The Verge’s Nilay Patel with a great overview article on the “war for your living room”:
How is it that you can get a dazzling new smartphone every year with an ever-growing list of features, a better display, and faster networking, but the experience of watching television in your living room remains almost exactly the same as it was five years ago? Why are TV and cable box interfaces so slow and ugly, and why are we still dealing with gigantic ugly cable box remotes festooned with colored buttons?
The answer is simple: the only killer app for TV is TV itself. Granted an almost exclusive monopoly over the most valuable content in the living room, cable and satellite companies have developed their products in a competitive vacuum, insulated from the pace and intensity of innovation that has transformed every other part of the tech industry.
This is true, but the devil’s always in the details. All of these industries have staggering infrastructure costs necessary to get going. Take cable (please, ha ha): getting that signal to you requires laying cable everywhere in your neighborhood, with all the ancillary costs and headaches that implies from right-of-way issues to the parts and labor. If there were two cable companies in your neighborhood instead of just one (and no regulation compelled them to cooperate with one another) they’d each have to duplicate that entire infrastructure system. In practice, that just wouldn’t happen in any but the most densely populated areas. And there is no government-granted monopoly on satellite TV; we have only two choices in the US because it requires the money to put satellites into orbit. Patel is right that cable and satellite companies have been insulated from competition, but that insularity has less to do with regulation than the reality that competing with DirectTV or Comcast is prohibitively expensive.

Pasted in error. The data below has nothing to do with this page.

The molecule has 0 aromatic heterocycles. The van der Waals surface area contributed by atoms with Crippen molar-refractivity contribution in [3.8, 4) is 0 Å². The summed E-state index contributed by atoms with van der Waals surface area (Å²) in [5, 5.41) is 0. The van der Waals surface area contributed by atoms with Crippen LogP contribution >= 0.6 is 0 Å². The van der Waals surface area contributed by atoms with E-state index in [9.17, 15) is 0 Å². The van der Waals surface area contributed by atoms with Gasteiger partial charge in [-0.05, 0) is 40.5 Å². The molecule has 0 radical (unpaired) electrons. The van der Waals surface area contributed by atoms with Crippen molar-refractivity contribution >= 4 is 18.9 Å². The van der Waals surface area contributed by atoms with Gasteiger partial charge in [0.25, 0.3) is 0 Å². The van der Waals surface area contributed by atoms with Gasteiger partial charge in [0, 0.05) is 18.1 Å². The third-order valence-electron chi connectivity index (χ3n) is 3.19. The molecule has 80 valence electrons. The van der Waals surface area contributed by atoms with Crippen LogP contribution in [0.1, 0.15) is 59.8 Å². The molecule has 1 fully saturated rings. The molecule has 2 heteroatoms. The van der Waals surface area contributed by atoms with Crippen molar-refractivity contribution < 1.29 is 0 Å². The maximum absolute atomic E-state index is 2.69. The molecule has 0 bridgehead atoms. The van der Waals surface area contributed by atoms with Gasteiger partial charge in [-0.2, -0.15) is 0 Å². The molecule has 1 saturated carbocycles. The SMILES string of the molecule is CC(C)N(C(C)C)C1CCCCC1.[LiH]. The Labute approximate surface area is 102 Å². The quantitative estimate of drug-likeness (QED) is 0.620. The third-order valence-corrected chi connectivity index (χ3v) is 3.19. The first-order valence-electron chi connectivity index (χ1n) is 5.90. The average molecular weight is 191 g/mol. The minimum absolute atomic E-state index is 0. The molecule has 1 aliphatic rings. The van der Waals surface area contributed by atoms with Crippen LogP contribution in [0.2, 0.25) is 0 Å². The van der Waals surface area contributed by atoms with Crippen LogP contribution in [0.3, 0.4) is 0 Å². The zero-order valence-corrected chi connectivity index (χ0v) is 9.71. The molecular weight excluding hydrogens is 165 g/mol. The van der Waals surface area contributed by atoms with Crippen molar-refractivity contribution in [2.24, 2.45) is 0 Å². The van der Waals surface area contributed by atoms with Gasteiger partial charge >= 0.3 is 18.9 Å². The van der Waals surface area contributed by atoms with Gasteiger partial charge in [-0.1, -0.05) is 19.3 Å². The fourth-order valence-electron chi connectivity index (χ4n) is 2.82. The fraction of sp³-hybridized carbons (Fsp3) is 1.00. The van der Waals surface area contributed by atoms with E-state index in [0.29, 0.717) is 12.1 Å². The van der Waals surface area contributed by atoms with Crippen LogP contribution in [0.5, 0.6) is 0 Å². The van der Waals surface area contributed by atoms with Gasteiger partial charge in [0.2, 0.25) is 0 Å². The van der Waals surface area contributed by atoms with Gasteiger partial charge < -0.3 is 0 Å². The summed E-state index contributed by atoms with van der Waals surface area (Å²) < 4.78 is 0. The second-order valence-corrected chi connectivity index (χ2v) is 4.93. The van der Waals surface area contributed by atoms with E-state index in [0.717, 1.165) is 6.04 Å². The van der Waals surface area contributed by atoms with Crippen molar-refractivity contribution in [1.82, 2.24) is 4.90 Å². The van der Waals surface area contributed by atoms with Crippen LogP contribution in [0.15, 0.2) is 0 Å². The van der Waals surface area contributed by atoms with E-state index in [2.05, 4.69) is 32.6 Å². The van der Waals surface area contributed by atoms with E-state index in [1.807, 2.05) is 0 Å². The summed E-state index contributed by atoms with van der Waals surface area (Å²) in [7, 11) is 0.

As it is, I’ve been without cable/satellite for two years now, and I mostly don’t miss it, but I have very little interest in live sports. I’ve realized one big problem with the Apple TV approach, though. An application-centered interface paradigm is fine for a smartphone or tablet, but a television wants a content-centered interface. An icon for every service is passable (although not ideal) for replicating the channel surfing experience, but I want a screen which shows me all my subscriptions and favorites across every service on the device. If I want to answer the question “Are there any new episodes of ‘Castle’” I shouldn’t have to first answer “am I getting ‘Castle’ through iTunes, Hulu, Netflix, or the ABC app”.